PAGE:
“We have seen that going from almost zero to 50% in two months, I think there is a very significant risk for people who are not vaccinated and who take off their masks,” Tyler said.
He said another concern is that the United States is putting in place the conditions for the development of variants.
“When you have a mixed population, where some people are vaccinated and some are unvaccinated, you end up creating a situation where the virus becomes resistant to the vaccines,” Tyler said.
Chinhuei said another concern is that vaccine cards are forged and the cards show dates of birth. He said he thinks it would be best if the Federal Centers for Disease Control and Prevention created a digital card that people could display on their phones, which eliminates date of birth information.
“It should be a safer thing that can better protect our privacy,” Chinhuei said.
Statewide there were 199,784 cases and 2,639 deaths as of Wednesday. Nationwide, there have been 33.1 million confirmed cases and 592,501 deaths, according to Johns Hopkins University.
The second county resolution, introduced by Berschauer, is presented as a protection of civil rights. He invokes the Americans with Disabilities Act and the state constitution prohibitions against discrimination based on religion or age.
He claims that “immunization status is inextricably linked with other protected classes including, but not limited to, disability, religion, race, ethnicity and military service” and that “residents and Yamhill County employees should not have their civil rights violated due to a statewide temporary emergency order. “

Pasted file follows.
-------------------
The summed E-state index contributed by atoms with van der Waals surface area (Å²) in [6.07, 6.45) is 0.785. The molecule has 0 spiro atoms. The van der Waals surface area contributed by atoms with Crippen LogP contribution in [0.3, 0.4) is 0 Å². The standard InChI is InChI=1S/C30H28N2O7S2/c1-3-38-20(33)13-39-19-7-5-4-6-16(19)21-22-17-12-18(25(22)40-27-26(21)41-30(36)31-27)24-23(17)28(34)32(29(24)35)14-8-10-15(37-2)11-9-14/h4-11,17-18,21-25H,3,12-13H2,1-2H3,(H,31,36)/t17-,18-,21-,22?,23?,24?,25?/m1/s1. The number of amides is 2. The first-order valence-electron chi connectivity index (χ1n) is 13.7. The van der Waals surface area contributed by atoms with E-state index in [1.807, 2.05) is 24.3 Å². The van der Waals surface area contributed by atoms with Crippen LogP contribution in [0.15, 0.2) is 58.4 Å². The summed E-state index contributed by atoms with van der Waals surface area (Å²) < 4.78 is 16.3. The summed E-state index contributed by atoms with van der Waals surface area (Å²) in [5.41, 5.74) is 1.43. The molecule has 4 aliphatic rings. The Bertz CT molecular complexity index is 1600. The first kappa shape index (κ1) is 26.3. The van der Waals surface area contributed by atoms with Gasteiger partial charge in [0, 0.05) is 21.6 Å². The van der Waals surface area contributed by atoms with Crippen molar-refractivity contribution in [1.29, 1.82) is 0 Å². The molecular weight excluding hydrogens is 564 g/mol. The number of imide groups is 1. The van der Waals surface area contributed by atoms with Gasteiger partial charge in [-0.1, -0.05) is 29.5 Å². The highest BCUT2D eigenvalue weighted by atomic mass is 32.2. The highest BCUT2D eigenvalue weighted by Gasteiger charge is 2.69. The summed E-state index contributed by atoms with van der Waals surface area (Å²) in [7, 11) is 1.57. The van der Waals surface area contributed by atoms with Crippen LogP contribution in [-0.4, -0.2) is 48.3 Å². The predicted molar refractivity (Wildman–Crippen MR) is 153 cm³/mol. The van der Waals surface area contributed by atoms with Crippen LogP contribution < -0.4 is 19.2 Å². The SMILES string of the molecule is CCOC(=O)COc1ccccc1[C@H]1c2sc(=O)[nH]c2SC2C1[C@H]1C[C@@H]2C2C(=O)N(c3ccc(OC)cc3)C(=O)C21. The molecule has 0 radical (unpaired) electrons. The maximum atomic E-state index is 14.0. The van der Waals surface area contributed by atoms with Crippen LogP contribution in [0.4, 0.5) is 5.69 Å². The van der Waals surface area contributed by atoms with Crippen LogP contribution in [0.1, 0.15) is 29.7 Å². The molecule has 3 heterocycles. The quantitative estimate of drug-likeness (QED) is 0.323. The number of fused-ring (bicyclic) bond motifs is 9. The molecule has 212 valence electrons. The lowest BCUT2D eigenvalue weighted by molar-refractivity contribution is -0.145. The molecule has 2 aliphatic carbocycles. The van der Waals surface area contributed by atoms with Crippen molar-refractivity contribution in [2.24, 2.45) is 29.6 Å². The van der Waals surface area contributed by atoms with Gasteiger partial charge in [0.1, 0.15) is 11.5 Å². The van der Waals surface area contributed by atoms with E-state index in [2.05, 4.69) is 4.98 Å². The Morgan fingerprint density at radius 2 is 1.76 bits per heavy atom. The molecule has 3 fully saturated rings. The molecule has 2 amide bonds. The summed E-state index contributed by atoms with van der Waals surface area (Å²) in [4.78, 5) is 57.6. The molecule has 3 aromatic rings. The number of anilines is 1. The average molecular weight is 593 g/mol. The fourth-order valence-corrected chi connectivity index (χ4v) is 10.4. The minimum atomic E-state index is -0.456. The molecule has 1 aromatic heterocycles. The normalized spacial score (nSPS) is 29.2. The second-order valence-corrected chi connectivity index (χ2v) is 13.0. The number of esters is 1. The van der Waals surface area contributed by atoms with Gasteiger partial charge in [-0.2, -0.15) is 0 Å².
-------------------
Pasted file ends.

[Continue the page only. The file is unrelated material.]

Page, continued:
The resolution also takes a stand against employers who impose vaccination as a condition of employment and against bullying in the workplace based on vaccination or wearing masks.
Berschauer said she thought it was important because “businesses have resources; chambers and others ask them to ask for their own lawyer. How many small businesses do you know that have legal counsel on their speed dial? Not a lot. Most of our small mom and pop businesses don’t have access to it. … ”
Kulla said: “I don’t want this to be a document that someone has and says look, here’s my legal opinion,” and county legal counsel Christian Boenisch agreed, telling the commissioners: “I just want to make sure everyone is clear; it is not legal advice. We cannot provide legal advice to citizens. Typically, this information is provided for informational purposes only and if anyone has any questions about the laws or legality of any of these areas, they should seek their own legal advice. “
Starrett and Berschauer then said they didn’t provide legal advice, but Kulla argued that people felt or looked like legal advice from elected officials.
Starrett said she didn’t agree.